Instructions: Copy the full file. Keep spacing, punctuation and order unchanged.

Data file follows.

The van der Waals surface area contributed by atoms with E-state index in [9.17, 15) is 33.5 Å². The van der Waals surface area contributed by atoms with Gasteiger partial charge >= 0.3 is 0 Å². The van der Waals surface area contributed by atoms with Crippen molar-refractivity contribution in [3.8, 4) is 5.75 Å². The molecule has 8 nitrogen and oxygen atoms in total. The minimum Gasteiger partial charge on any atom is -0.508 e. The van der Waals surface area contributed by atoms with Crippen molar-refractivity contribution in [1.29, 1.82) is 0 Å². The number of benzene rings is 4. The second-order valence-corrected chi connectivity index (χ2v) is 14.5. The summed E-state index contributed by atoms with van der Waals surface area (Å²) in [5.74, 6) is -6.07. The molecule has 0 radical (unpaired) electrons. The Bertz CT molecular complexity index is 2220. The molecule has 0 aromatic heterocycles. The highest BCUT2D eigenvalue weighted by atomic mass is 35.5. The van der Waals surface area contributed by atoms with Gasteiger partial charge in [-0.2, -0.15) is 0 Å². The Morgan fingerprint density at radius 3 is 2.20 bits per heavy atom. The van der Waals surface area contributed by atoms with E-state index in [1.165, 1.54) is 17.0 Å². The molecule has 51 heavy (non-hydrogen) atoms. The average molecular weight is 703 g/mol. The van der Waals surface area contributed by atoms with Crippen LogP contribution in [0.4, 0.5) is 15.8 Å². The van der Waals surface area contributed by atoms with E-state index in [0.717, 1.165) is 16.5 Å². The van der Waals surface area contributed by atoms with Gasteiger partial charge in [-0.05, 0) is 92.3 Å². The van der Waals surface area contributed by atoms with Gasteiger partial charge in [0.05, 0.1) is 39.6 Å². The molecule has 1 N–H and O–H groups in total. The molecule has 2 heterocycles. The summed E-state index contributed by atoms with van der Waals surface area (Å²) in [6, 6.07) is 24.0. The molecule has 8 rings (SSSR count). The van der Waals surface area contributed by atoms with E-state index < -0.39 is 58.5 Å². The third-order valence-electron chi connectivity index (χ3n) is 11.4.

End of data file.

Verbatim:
The van der Waals surface area contributed by atoms with E-state index in [9.17, 15) is 33.5 Å². The van der Waals surface area contributed by atoms with Gasteiger partial charge >= 0.3 is 0 Å². The van der Waals surface area contributed by atoms with Crippen molar-refractivity contribution in [3.8, 4) is 5.75 Å². The molecule has 8 nitrogen and oxygen atoms in total. The minimum Gasteiger partial charge on any atom is -0.508 e. The van der Waals surface area contributed by atoms with Crippen molar-refractivity contribution in [1.29, 1.82) is 0 Å². The number of benzene rings is 4. The second-order valence-corrected chi connectivity index (χ2v) is 14.5. The summed E-state index contributed by atoms with van der Waals surface area (Å²) in [5.74, 6) is -6.07. The molecule has 0 radical (unpaired) electrons. The Bertz CT molecular complexity index is 2220. The molecule has 0 aromatic heterocycles. The highest BCUT2D eigenvalue weighted by atomic mass is 35.5. The van der Waals surface area contributed by atoms with Gasteiger partial charge in [-0.2, -0.15) is 0 Å². The Morgan fingerprint density at radius 3 is 2.20 bits per heavy atom. The van der Waals surface area contributed by atoms with E-state index in [1.165, 1.54) is 17.0 Å². The molecule has 51 heavy (non-hydrogen) atoms. The average molecular weight is 703 g/mol. The van der Waals surface area contributed by atoms with Crippen LogP contribution in [0.4, 0.5) is 15.8 Å². The van der Waals surface area contributed by atoms with E-state index in [0.717, 1.165) is 16.5 Å². The van der Waals surface area contributed by atoms with Gasteiger partial charge in [-0.05, 0) is 92.3 Å². The van der Waals surface area contributed by atoms with Gasteiger partial charge in [0.05, 0.1) is 39.6 Å². The molecule has 1 N–H and O–H groups in total. The molecule has 2 heterocycles. The summed E-state index contributed by atoms with van der Waals surface area (Å²) in [6, 6.07) is 24.0. The molecule has 8 rings (SSSR count). The van der Waals surface area contributed by atoms with E-state index < -0.39 is 58.5 Å². The third-order valence-electron chi connectivity index (χ3n) is 11.4.